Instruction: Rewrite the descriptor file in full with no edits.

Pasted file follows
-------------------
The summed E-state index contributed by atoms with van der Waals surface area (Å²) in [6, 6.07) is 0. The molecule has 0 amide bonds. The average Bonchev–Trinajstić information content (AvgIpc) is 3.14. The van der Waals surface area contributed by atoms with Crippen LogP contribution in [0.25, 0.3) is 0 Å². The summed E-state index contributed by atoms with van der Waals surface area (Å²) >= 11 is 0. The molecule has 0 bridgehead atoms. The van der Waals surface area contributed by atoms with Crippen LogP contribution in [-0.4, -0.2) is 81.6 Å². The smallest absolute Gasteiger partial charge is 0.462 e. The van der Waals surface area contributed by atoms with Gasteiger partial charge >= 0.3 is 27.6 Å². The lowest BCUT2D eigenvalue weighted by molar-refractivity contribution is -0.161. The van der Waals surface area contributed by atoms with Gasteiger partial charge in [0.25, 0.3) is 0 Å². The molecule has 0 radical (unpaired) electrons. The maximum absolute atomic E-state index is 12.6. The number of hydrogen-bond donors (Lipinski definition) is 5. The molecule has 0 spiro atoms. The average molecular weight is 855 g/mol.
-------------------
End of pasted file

The summed E-state index contributed by atoms with van der Waals surface area (Å²) in [6, 6.07) is 0. The molecule has 0 amide bonds. The average Bonchev–Trinajstić information content (AvgIpc) is 3.14. The van der Waals surface area contributed by atoms with Crippen LogP contribution in [0.25, 0.3) is 0 Å². The summed E-state index contributed by atoms with van der Waals surface area (Å²) >= 11 is 0. The molecule has 0 bridgehead atoms. The van der Waals surface area contributed by atoms with Crippen LogP contribution in [-0.4, -0.2) is 81.6 Å². The smallest absolute Gasteiger partial charge is 0.462 e. The van der Waals surface area contributed by atoms with Gasteiger partial charge >= 0.3 is 27.6 Å². The lowest BCUT2D eigenvalue weighted by molar-refractivity contribution is -0.161. The van der Waals surface area contributed by atoms with Gasteiger partial charge in [0.25, 0.3) is 0 Å². The molecule has 0 radical (unpaired) electrons. The maximum absolute atomic E-state index is 12.6. The number of hydrogen-bond donors (Lipinski definition) is 5. The molecule has 0 spiro atoms. The average molecular weight is 855 g/mol.